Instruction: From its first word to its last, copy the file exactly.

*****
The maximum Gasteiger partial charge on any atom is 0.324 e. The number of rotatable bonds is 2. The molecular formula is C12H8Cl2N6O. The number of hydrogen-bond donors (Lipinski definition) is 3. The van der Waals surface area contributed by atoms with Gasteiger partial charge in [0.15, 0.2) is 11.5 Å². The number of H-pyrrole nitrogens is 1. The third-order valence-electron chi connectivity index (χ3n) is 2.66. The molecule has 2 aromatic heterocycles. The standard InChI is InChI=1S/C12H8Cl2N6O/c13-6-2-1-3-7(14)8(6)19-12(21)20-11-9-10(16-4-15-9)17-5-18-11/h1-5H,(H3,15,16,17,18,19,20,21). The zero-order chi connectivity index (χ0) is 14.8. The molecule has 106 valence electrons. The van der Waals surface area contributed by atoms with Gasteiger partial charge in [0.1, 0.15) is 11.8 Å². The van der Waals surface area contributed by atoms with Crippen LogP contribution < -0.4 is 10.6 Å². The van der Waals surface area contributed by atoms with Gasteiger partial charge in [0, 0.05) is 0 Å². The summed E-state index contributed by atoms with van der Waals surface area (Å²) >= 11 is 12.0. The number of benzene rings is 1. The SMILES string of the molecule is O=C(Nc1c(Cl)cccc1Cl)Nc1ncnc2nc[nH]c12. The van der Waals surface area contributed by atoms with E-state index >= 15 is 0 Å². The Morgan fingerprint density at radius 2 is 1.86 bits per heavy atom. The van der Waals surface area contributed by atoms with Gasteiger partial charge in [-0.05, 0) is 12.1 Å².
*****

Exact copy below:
The maximum Gasteiger partial charge on any atom is 0.324 e. The number of rotatable bonds is 2. The molecular formula is C12H8Cl2N6O. The number of hydrogen-bond donors (Lipinski definition) is 3. The van der Waals surface area contributed by atoms with Gasteiger partial charge in [0.15, 0.2) is 11.5 Å². The number of H-pyrrole nitrogens is 1. The third-order valence-electron chi connectivity index (χ3n) is 2.66. The molecule has 2 aromatic heterocycles. The standard InChI is InChI=1S/C12H8Cl2N6O/c13-6-2-1-3-7(14)8(6)19-12(21)20-11-9-10(16-4-15-9)17-5-18-11/h1-5H,(H3,15,16,17,18,19,20,21). The zero-order chi connectivity index (χ0) is 14.8. The molecule has 106 valence electrons. The van der Waals surface area contributed by atoms with Gasteiger partial charge in [0.1, 0.15) is 11.8 Å². The van der Waals surface area contributed by atoms with Crippen LogP contribution < -0.4 is 10.6 Å². The van der Waals surface area contributed by atoms with Gasteiger partial charge in [0, 0.05) is 0 Å². The summed E-state index contributed by atoms with van der Waals surface area (Å²) >= 11 is 12.0. The number of benzene rings is 1. The SMILES string of the molecule is O=C(Nc1c(Cl)cccc1Cl)Nc1ncnc2nc[nH]c12. The van der Waals surface area contributed by atoms with E-state index >= 15 is 0 Å². The Morgan fingerprint density at radius 2 is 1.86 bits per heavy atom. The van der Waals surface area contributed by atoms with Gasteiger partial charge in [-0.05, 0) is 12.1 Å².